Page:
What’s Working: Tipping for fast food, to-go pick ups, pot and … wedding gowns?

What’s Working: Tipping for fast food, to-go pick ups, pot and … wedding gowns?

Post pandemic, consumers have faced all sorts of new opportunities to leave a tip.

Drive-thru fast food chains. The farmer’s market. Dispensaries. A wedding dress store.

“I was really shocked when I was prompted to tip as I paid for my daughter’s wedding gown,” said Paula Reed, from Lakewood. “I had no idea what to do.”

Tipping requests seem to have run amok. For many, though, tipping is just part of life, whether you’re the tipster or the tipped. Many people tip all the time, at least at restaurants, with the vast majority of respondents to a a recent What’s Working survey saying they tip when they dine out and are served. But it’s the unexpected places asking for tips, or new circumstances, like picking up a to-go order, that catch folks off guard. 

“Why am I being asked to tip when I waited in line to pick up my own food in a bag? What am I tipping FOR?” said one respondee who didn’t share a name.

Reed said she always tips at restaurants and her hairstylist. But when a tip request pops up while paying with a credit card for over-the-counter service, it’s off-putting. Other folks mentioned the awkward social pressure “if staff is watching.” Another person said they started using cash to avoid these situations. Tips, after all, are supposed to be left voluntarily as a compliment for good service.  

At the wedding dress store, Reed recalled that the tip prompt categorized the gratuity as “tip 10% for good, 20% for great” or leave a custom tip. She tipped 10% and felt “a weird mix of angry to have been asked and guilty that maybe it wasn’t enough,” Reed said. “But the wedding was awesome, and my daughter was beautiful, of course.”

(The etiquette chatter online is that bridal gown consultants often work on commission and tipping is not customary. But for a job well done, tip what you can afford.)

Hands down, though, tipping at a restaurant is a must for 94% of the 160 respondents surveyed. The other 6% didn’t share their tip amount. Tips ranged between 10% and 40%. One person said 100%, but I tossed it out as an outlier.

Some people even tip despite poor service. Said Mark Williams from Erie, who typically tips 20% or more, “If the service is bad, I still tip as the person will soon be out of a job.”

Everything outside of a full-service restaurant was something folks had more questions about.

“Am I really supposed to tip 15% of the $200 worth of pot I just bought?” said one reader.

Pandemic tipping continues

Consider widespread gratuity a remnant of the pandemic when the retail, restaurant and services industries were devastated by business restrictions. Those more fortunate often gave a little more to workers they had never tipped before. Some never stopped.

“During the pandemic I was trying hard to support business and I upped my tipping in a big way. As the pandemic faded, I have continued to tip very generously, almost always. It’s a small amount to my bottom line that I realized can be significant to someone else’s,” said Kathy Owens, of Indian Hills, who tips 25%-30% and adds, “I tip for takeout food just like I would to dine in.”

A curbside pickup sign outside of Potager, a farm-to-table restaurant in Denver’s Capitol Hill neighborhood, on Friday May 22, 2020. (Jesse Paul, The Colorado Sun)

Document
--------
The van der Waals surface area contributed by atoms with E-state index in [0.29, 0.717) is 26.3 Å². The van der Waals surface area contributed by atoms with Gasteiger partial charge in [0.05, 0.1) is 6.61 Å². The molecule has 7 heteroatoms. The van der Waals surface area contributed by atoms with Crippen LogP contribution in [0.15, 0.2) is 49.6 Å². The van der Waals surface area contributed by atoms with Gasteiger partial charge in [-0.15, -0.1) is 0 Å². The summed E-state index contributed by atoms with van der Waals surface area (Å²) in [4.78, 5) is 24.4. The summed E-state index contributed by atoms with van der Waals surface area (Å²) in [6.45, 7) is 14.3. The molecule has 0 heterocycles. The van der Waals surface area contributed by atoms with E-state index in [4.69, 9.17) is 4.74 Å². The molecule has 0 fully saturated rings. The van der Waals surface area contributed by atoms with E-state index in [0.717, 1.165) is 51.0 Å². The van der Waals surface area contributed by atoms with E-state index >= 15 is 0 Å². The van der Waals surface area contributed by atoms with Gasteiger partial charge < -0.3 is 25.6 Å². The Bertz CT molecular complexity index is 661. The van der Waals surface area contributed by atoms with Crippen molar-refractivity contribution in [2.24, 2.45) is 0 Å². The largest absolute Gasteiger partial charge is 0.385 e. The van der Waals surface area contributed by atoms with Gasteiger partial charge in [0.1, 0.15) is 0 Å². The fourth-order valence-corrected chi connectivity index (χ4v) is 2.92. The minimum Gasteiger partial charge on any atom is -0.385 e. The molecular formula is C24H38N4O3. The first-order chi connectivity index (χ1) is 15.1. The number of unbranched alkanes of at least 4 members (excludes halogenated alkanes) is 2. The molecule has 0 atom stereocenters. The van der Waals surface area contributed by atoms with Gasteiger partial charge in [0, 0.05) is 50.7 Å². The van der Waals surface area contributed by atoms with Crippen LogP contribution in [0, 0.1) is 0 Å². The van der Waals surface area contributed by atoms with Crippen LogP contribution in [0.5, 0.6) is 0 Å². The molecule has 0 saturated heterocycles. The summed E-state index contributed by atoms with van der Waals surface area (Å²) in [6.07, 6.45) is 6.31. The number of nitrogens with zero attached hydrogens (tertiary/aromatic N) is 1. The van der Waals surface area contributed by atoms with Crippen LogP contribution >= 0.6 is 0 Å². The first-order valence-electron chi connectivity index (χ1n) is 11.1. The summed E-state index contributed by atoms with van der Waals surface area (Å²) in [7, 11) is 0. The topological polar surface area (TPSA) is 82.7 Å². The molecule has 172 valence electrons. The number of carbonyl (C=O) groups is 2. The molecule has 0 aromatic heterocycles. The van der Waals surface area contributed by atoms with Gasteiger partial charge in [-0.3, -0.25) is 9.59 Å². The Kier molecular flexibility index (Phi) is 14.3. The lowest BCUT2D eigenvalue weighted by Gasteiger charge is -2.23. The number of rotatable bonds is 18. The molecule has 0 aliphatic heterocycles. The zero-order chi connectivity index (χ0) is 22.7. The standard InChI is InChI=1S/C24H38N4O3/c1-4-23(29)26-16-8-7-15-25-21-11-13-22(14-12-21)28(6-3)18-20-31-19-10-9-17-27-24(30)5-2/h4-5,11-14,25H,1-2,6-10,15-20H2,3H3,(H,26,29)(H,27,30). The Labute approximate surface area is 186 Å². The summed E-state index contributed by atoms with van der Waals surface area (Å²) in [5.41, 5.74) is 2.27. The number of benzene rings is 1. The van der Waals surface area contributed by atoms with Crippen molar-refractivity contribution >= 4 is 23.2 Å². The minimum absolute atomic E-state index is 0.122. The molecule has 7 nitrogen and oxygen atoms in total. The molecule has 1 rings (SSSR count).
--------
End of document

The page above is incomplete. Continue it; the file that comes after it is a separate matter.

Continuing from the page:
While many readers felt employers should just pay their workers a livable wage, that’s not so simple to calculate. A Denver Metro Chamber of Commerce committee put the number at $68,357 based on the average city wage in 2019. They called $45,000 a “scrape-by” wage. But that was based on years-old data and is still well above the city’s minimum wage. Denver’s minimum increased to $17.29 an hour in January so a full-timer makes $36,000 a year. Statewide, the minimum wage of $13.65 amounts to $28,392 a year. 

Businesses can pay a lower minimum to tipped workers, but at $10.63 in Colorado and $14.27 in Denver, but restaurants would have to more than triple the hourly rate to make it more livable. And for their part, restaurants have been increasing pay. According to the Colorado Restaurant Association, 92% of restaurants surveyed in January 2022 had raised wages to attract workers. The result showed up in December when 77% reported they had raised menu prices. 

Raising wages, of course, eats into restaurant profits in an industry known as a low-margin business. Toast, the point-of-sale company that offers businesses an easy way to accept tips digitally, estimated that restaurant profit ranges between 0 and 15%, though it usually falls between 3%-5%, according to Toast’s restaurant guide.

“Tips are critical to the restaurant industry and its workforce,” said Sonia Riggs, president of the Colorado Restaurant Association. “We encourage patrons to tip as generously as they are able, not only because restaurant workers have been through an incredibly stressful three years but because they rely on tips as part of their total take-home pay. This also applies to takeout orders, which require time, labor and effort, and therefore warrant a tip. Tipping applies in the same way to delivery drivers, for whom tips are a crucial element of their total wages, as it does for any category of food-service worker.”

The organization recommends tipping at least 20% or more on the pre-tax total.

Zoe Ma Ma: No tipping, please

Over at Zoe Ma Ma, a Chinese street-food restaurant with locations in Boulder and Denver, owner Edwin Zoe tried something different. In 2015, he switched to a no-tipping policy. 

Like many restaurant owners, he had struggled with the pay gap between waitstaff and the back-of-the-house crew in the kitchen. There were also notable gender and racial inequalities and disparities to address. So after researching how to provide a more fair compensation for all workers, he chose a “No Tips” policy and switched to a service charge, which is currently 15% of the bill. Service fees are used to pay workers, but aren’t considered tips — there are legal differences for the IRS. Customers can choose to opt out.  

Dragonfly Noodle on Denver’s 16th Street prohibits customers from tipping and instead adds a 15% service fee to bills that benefit all staff members. (Olivia Sun, The Colorado Sun via Report for America)

“It is really a much more resilient, a much better compensation model for hospitality workers,” Zoe said. “It provides stability for our workers, especially in a team-service environment. The employees don’t have to worry about whether it’s busy or slow. They’re given a set wage regardless of business volume.”

But when asked about foregoing the service fee altogether and building it into menu prices, that’s a sensitive topic for any restaurateur. Zoe pointed to Danny Meyer, the founder of New York’s Union Square Hospitality Group, which did away with tips in 2015 and raised menu prices in order to pay staff a living wage. Five years later, Meyer returned to tipping. Zoe said competitive pressures make it difficult when customers don’t calculate the dish’s total cost with tip, and may spot it a few bucks cheaper at another restaurant.